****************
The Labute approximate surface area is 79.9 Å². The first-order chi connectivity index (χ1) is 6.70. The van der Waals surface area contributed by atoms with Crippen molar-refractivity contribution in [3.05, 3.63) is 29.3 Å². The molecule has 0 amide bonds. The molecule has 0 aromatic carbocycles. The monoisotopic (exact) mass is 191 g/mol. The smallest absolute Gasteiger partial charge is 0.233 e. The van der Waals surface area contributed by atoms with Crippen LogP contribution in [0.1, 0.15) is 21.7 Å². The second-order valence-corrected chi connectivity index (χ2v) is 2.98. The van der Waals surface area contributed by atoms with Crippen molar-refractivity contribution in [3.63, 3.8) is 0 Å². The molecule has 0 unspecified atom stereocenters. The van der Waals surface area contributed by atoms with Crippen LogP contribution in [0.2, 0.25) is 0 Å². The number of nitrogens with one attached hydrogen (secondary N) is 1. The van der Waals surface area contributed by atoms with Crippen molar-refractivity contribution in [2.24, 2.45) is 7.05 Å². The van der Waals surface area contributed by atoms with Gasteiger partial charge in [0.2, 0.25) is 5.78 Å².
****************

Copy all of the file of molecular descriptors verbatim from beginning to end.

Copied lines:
The Labute approximate surface area is 79.9 Å². The first-order chi connectivity index (χ1) is 6.70. The van der Waals surface area contributed by atoms with Crippen molar-refractivity contribution in [3.05, 3.63) is 29.3 Å². The molecule has 0 amide bonds. The molecule has 0 aromatic carbocycles. The monoisotopic (exact) mass is 191 g/mol. The smallest absolute Gasteiger partial charge is 0.233 e. The van der Waals surface area contributed by atoms with Crippen LogP contribution in [0.1, 0.15) is 21.7 Å². The second-order valence-corrected chi connectivity index (χ2v) is 2.98. The van der Waals surface area contributed by atoms with Crippen molar-refractivity contribution in [3.63, 3.8) is 0 Å². The molecule has 0 unspecified atom stereocenters. The van der Waals surface area contributed by atoms with Crippen LogP contribution in [0.2, 0.25) is 0 Å². The number of nitrogens with one attached hydrogen (secondary N) is 1. The van der Waals surface area contributed by atoms with Crippen molar-refractivity contribution in [2.24, 2.45) is 7.05 Å². The van der Waals surface area contributed by atoms with Gasteiger partial charge in [0.2, 0.25) is 5.78 Å².